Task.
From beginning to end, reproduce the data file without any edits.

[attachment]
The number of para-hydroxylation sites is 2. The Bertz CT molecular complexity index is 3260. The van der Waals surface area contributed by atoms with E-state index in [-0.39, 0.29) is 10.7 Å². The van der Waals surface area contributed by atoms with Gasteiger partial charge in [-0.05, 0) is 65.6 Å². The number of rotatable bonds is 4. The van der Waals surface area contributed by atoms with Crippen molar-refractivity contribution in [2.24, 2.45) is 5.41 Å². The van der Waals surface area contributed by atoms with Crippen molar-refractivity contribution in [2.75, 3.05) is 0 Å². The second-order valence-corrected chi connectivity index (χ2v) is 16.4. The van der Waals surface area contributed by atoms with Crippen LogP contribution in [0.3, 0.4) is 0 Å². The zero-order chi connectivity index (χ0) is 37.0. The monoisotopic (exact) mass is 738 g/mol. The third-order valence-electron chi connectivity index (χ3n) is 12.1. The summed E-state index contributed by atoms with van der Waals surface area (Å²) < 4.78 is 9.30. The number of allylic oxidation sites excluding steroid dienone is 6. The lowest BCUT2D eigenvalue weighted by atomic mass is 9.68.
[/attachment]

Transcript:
The number of para-hydroxylation sites is 2. The Bertz CT molecular complexity index is 3260. The van der Waals surface area contributed by atoms with E-state index in [-0.39, 0.29) is 10.7 Å². The van der Waals surface area contributed by atoms with Gasteiger partial charge in [-0.05, 0) is 65.6 Å². The number of rotatable bonds is 4. The van der Waals surface area contributed by atoms with Crippen molar-refractivity contribution in [2.24, 2.45) is 5.41 Å². The van der Waals surface area contributed by atoms with Crippen molar-refractivity contribution in [2.75, 3.05) is 0 Å². The second-order valence-corrected chi connectivity index (χ2v) is 16.4. The van der Waals surface area contributed by atoms with Crippen LogP contribution in [0.3, 0.4) is 0 Å². The zero-order chi connectivity index (χ0) is 37.0. The monoisotopic (exact) mass is 738 g/mol. The third-order valence-electron chi connectivity index (χ3n) is 12.1. The summed E-state index contributed by atoms with van der Waals surface area (Å²) < 4.78 is 9.30. The number of allylic oxidation sites excluding steroid dienone is 6. The lowest BCUT2D eigenvalue weighted by atomic mass is 9.68.